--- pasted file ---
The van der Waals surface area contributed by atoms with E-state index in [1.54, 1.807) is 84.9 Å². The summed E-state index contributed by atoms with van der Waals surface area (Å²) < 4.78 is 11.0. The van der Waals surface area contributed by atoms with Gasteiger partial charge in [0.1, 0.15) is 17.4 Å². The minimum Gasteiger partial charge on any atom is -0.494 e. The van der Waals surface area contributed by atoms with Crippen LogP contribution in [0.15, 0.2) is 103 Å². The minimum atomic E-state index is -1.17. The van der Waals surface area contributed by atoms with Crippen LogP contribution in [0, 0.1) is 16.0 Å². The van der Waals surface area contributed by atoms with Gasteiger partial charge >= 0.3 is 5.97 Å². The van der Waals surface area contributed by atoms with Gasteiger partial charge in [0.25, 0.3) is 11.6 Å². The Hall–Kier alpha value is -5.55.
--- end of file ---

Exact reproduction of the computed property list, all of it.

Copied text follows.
The van der Waals surface area contributed by atoms with E-state index in [1.54, 1.807) is 84.9 Å². The summed E-state index contributed by atoms with van der Waals surface area (Å²) < 4.78 is 11.0. The van der Waals surface area contributed by atoms with Gasteiger partial charge in [0.1, 0.15) is 17.4 Å². The minimum Gasteiger partial charge on any atom is -0.494 e. The van der Waals surface area contributed by atoms with Crippen LogP contribution in [0.15, 0.2) is 103 Å². The minimum atomic E-state index is -1.17. The van der Waals surface area contributed by atoms with Crippen LogP contribution in [0, 0.1) is 16.0 Å². The van der Waals surface area contributed by atoms with Gasteiger partial charge >= 0.3 is 5.97 Å². The van der Waals surface area contributed by atoms with Gasteiger partial charge in [0.25, 0.3) is 11.6 Å². The Hall–Kier alpha value is -5.55.